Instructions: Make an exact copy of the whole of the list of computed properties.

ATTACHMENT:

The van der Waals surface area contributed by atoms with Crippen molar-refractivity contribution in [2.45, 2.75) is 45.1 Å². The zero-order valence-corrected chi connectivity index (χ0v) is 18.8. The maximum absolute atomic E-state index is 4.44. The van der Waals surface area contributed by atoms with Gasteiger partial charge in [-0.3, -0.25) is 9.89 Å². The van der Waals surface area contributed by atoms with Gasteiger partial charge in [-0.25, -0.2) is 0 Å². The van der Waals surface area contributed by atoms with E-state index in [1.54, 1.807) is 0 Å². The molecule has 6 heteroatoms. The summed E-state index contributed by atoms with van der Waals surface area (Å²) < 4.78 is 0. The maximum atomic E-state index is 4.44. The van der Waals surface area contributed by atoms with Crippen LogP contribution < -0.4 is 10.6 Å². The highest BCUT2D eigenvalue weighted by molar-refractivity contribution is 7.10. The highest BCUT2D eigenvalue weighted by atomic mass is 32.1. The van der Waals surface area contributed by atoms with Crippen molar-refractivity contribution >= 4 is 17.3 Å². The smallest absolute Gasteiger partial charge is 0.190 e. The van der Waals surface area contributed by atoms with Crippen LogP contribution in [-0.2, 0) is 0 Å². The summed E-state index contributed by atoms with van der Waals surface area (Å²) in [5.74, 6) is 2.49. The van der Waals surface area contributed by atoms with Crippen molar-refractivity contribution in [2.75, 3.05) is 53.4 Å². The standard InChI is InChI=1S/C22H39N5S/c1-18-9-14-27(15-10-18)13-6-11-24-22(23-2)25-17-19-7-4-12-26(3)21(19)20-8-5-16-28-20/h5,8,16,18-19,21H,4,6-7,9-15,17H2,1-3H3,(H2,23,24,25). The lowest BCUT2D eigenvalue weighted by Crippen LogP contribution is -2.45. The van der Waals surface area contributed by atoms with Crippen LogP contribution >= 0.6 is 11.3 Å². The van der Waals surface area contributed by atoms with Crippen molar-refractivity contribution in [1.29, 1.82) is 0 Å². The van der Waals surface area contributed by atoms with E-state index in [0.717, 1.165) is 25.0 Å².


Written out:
The van der Waals surface area contributed by atoms with Crippen molar-refractivity contribution in [2.45, 2.75) is 45.1 Å². The zero-order valence-corrected chi connectivity index (χ0v) is 18.8. The maximum absolute atomic E-state index is 4.44. The van der Waals surface area contributed by atoms with Gasteiger partial charge in [-0.3, -0.25) is 9.89 Å². The van der Waals surface area contributed by atoms with Gasteiger partial charge in [-0.25, -0.2) is 0 Å². The van der Waals surface area contributed by atoms with E-state index in [1.54, 1.807) is 0 Å². The molecule has 6 heteroatoms. The summed E-state index contributed by atoms with van der Waals surface area (Å²) < 4.78 is 0. The maximum atomic E-state index is 4.44. The van der Waals surface area contributed by atoms with Crippen LogP contribution < -0.4 is 10.6 Å². The highest BCUT2D eigenvalue weighted by molar-refractivity contribution is 7.10. The highest BCUT2D eigenvalue weighted by atomic mass is 32.1. The van der Waals surface area contributed by atoms with Crippen molar-refractivity contribution >= 4 is 17.3 Å². The smallest absolute Gasteiger partial charge is 0.190 e. The van der Waals surface area contributed by atoms with Crippen LogP contribution in [-0.2, 0) is 0 Å². The summed E-state index contributed by atoms with van der Waals surface area (Å²) in [5.74, 6) is 2.49. The van der Waals surface area contributed by atoms with Crippen molar-refractivity contribution in [2.75, 3.05) is 53.4 Å². The standard InChI is InChI=1S/C22H39N5S/c1-18-9-14-27(15-10-18)13-6-11-24-22(23-2)25-17-19-7-4-12-26(3)21(19)20-8-5-16-28-20/h5,8,16,18-19,21H,4,6-7,9-15,17H2,1-3H3,(H2,23,24,25). The lowest BCUT2D eigenvalue weighted by Crippen LogP contribution is -2.45. The van der Waals surface area contributed by atoms with Crippen LogP contribution >= 0.6 is 11.3 Å². The van der Waals surface area contributed by atoms with Crippen molar-refractivity contribution in [1.29, 1.82) is 0 Å². The van der Waals surface area contributed by atoms with E-state index in [0.717, 1.165) is 25.0 Å².